As I slowly progress through these exercises I realise that I should do a bit of reading. I’ve taken into account Alan Bennett’s Writing Home and Virginia Woolf’s A Writer’s Diary but truthfully speaking I’m not sure I want to. I’ve tried writing journals before, indeed I spent three months faithfully doing Julia Cameron’s The Artist’s Way and, while I found some of the exercises cathartic, my morning pages were nothing more than an account of my life’s woes. I stopped doing them.
I’ve recently read Dorothea Brande’s Becoming A Writer; a concise book that’s small enough to read in a day but big on advice in the art of making it as a writer. It seems there is no getting away from the fact that writing first thing in the morning is beneficial to our creative process. She after all, pioneered this form of writing and others followed in her footsteps.
I’ve therefore decided to try again and write first thing. Freewriting, I think it’s called. I have one notebook for everything. It’s just easier for me to have everything in one place rather than different books for different things. I do carry a small notebook around with me in my bag, everything I’ve read on writing says that it is a must to jot down things that one stumbles across whether it be a person of interest, a quote one hears or things one sees. I’m sorry to say that this notebook is fairly empty. I’m just not that organised.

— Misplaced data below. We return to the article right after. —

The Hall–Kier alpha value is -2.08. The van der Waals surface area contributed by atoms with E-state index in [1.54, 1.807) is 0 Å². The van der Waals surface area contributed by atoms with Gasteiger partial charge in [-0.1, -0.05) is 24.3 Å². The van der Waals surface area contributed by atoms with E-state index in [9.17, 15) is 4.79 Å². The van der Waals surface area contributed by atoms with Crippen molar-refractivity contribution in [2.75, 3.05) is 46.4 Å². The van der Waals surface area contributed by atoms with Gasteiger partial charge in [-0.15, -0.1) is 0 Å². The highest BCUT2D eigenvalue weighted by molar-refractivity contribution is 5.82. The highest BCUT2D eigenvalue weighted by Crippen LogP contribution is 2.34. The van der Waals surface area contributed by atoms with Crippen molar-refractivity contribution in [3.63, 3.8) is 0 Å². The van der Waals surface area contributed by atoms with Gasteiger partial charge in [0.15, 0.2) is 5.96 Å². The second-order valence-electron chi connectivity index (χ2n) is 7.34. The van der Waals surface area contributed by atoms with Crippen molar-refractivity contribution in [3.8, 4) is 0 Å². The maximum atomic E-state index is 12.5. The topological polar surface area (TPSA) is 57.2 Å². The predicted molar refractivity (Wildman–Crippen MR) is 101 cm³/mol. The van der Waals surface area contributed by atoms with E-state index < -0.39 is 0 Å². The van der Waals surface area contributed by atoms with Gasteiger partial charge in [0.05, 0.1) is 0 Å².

As I get nearer to my first poetry exercise I’m slightly concerned that the notes I have made so far have no significance to anything poetic. My highlighter and red pen is at the ready, I’m aware of my assonance and alliteration, oh, and I must remember: show don’t tell. As for my reading, I guess I could give The Journal of Katherine Mansfield a go.